1. What is Gals Bio?
Gals Bio is an Israeli based company developing a new women’s health and wellness branch based on an innovative vaginal platform. Our first product, called Tulipon, is not only a disposable, biodegradable, vaginal menses-collecting device which replaces tampons, sanitary napkins and menstrual cups, but it can also monitor women’s health, from their own home, according to biomarkers available in the monthly menses. Tulipon is small and hygienic and it’s as easy-to-use as a regular tampon with an applicator.
2. How did you come up with the idea of Gals Bio?
I’m a serial entrepreneur and Gals Bio is my second start-up within the women’s health and wellness arena. While working on my first startup, GalsBio Ltd, about 13 year ago, we had investigated the viscosity of menses and found a correlation to pain levels of menstrual cramps. This was something that had never been done before and part of our findings were published in a scientific medical journal. As part of the study, women had to collect their menses so we could analyze it in a lab. To do that efficiently, we distributed menstrual cups so we could study menses as close as possible to the time it was collected.
This was the first time I learned about menstrual cups and the revelation came as a shock to me in many ways: I didn’t understand how they weren’t more popular among menstruating women and why menstruating women in places like Africa, with little money for disposable sanitary products, didn’t use this simple reusable cheap alternative.
I realized, however, that one of the greatest disadvantages of the cup is the fact that it has to be cleaned, washed, and sterilized, which is not for everyone. It’s also very hard to insert, even for me, and I’m a mechanical engineer. But I loved the fact that it didn’t involve problematic absorbent materials like tampons and it’s safe to use for 12hr with no leakage. I found menstrual cup to be so convenient and safe, that sometimes I forgot that I was during “my time of the month”. So like any good entrepreneur, I saw a great opportunity.
The basic idea behind Tulipon was to combine the best attributes of existing feminine hygiene products into one product: tampons (which are easy-to-use, discreet, clean, and disposable) with the menstrual cup (which is ecological, reduces the risk of toxic shock syndrome, and has no absorbent materials). And we added additional features like a leak-proof seal so it can remain inserted for 12 hours.
3. How did you get to where you are today with your company?
We have been very lucky in securing funding, but the rest has been a lot of hard work — literally sweat, blood (pardon the pun) and tears. One of the main problems we’ve had in developing a vaginal device is that the available scientific data is very scarce. I’m referring to basic information that would be needed to develop any medical device like, in this case, the average size of the vaginal cavity, properties of the tissue, and other stats. Moreover, since the platform is designed around what many consider to be a conservative subject, both men and women are reluctant to share their knowledge and existing problems. So part of our work in developing this new hygienic device has been to shatter taboos and clear up common misconceptions.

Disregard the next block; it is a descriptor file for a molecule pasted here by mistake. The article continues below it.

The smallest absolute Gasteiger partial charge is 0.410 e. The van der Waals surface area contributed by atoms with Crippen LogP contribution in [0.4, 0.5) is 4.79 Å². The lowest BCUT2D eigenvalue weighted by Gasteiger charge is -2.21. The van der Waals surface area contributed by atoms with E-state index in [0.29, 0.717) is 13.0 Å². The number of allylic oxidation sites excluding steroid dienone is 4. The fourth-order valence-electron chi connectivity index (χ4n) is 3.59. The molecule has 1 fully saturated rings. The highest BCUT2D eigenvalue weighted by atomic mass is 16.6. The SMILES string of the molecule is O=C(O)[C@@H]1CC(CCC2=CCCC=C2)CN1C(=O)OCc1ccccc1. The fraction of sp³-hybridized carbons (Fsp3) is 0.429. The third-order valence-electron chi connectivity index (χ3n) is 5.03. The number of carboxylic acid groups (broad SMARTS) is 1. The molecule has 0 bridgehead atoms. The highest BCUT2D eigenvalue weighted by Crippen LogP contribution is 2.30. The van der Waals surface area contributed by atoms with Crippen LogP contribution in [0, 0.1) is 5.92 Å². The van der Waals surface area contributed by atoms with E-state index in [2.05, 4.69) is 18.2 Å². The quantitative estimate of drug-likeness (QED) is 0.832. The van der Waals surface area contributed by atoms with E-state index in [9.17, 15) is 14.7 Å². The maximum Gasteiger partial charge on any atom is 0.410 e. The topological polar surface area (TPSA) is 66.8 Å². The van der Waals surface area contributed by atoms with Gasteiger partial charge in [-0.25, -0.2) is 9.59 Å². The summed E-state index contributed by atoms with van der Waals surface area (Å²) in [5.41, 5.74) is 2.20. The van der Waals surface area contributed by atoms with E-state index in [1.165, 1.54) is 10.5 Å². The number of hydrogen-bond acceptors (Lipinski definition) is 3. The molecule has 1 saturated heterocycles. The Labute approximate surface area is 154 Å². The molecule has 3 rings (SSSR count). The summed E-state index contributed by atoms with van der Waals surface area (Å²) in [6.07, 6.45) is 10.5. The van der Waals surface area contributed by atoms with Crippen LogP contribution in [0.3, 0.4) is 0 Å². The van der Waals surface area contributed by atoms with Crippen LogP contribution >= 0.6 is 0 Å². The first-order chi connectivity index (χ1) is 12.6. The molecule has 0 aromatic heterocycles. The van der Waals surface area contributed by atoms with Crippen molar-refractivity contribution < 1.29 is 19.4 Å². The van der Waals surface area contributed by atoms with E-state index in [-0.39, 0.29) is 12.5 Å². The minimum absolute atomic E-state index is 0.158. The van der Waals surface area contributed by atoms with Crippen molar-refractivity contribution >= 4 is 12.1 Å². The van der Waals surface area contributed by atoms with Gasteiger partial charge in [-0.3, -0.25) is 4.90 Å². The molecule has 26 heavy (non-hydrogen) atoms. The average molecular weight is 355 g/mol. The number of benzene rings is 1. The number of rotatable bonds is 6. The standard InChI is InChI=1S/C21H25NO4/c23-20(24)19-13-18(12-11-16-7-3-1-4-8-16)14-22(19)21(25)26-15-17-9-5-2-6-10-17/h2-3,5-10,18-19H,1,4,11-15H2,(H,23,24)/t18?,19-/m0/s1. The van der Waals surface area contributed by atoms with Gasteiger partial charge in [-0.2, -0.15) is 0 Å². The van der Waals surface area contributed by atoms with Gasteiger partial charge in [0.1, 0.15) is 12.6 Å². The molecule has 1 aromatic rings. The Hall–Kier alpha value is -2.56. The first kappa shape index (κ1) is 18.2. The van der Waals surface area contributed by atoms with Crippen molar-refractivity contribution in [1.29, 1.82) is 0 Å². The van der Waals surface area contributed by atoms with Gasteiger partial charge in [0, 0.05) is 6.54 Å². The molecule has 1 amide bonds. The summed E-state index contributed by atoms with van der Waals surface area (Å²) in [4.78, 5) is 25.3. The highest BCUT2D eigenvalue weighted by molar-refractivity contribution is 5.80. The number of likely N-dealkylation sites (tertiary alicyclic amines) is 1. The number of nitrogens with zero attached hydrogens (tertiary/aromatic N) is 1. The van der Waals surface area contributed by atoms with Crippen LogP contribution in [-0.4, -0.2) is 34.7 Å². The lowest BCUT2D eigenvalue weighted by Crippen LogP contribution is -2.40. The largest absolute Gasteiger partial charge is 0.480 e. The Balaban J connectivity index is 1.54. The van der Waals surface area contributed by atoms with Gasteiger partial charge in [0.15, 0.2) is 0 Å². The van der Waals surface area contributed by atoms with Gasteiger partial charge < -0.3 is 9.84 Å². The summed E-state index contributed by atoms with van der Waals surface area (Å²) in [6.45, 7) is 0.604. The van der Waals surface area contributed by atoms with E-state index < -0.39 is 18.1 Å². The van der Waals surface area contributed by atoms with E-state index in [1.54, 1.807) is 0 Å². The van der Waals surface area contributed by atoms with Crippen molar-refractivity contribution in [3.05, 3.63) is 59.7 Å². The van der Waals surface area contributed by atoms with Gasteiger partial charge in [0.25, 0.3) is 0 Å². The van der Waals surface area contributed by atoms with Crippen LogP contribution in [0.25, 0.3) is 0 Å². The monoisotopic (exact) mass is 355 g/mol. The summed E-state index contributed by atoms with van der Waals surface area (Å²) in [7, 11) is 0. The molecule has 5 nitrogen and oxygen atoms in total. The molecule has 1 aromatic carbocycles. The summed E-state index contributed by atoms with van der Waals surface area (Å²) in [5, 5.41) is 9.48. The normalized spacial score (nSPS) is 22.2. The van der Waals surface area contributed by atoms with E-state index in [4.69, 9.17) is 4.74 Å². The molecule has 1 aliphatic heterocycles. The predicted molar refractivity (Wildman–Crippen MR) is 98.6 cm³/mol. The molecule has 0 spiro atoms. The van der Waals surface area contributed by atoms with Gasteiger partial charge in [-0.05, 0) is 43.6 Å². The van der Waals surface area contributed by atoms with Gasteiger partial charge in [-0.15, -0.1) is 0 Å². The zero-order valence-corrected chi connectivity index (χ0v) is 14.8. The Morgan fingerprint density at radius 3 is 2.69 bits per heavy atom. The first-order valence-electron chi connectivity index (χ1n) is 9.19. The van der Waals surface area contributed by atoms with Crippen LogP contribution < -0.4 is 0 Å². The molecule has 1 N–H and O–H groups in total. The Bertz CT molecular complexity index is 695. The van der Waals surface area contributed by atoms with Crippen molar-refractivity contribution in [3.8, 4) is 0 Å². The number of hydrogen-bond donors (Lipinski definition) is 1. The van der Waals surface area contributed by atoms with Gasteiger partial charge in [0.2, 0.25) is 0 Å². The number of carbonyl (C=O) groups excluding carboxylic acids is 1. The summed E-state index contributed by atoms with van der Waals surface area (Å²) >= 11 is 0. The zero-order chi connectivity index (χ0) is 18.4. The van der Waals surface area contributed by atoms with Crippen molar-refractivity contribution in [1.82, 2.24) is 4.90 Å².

4. What obstacles did you have to overcome as a female founder and what advice would you give?
As a woman entrepreneur with a degree and background in mechanical engineering, I’m a bit quirky in the entrepreneurial world of medical devices. Even more so considering the field I choose to work on.
In the world of VCs, investors want to reduce risks as much as possible. So they tend to choose the venture which they perceive as having the fewest risks and unknowns in an area that is familiar to them. When I walk into a room, chances are they have never met someone like me who is in my field before. This is something that I have to deal with all the time. People don’t necessarily know how to digest a totally innovative feminine hygiene device – something that has not really been addressed in the last 100 years!
I’m incredibly proud of Tulipon and I don’t think that it could have been invented by a man (as the tampon was).
As for advice to all first-time female entrepreneurs, regardless to the subject of your project, invest time and efforts to choose your dream team. Make sure that it will involve men as well as women from different backgrounds for diversity.
5. How is it setting up a company in Israel, a country deemed ‘The Startup Nation’?
Israel is a wonderful place for entrepreneurship. Since it’s a small country and business is conducted in a less formal manner, everyone is approachable. People are really open-minded and willing to experience new things. Nonetheless, there are so many companies that were established to give services for all of these startups, and really hard to separate the wheat from the chaff.
6. What advice would you give to young budding entrepreneurs?
My main advice is not to do it alone and to invest whatever time and resources are needed to find and build your team. Divide the shares equally; it’s better to earn less in a working project than not to earn anything at all.
After you have established a winning team, look for a mentor. Find someone who has “been there and done that”, and do your due diligence on everyone – from your mentor to your employees as well as your investors. Don’t get into bed” with anyone you don’t know or trust. If you have doubts about anyone, don’t wait. You should not spend time or money on incapable people. Moreover, try to progress with your product as much as possible by your own without raising any funding reducing the risk as much as possible.
And finally, the knowledge and devotion within your team is your most valuable asset. Treat it that way!
We would like to thank Hilla for taking the time to speak with us.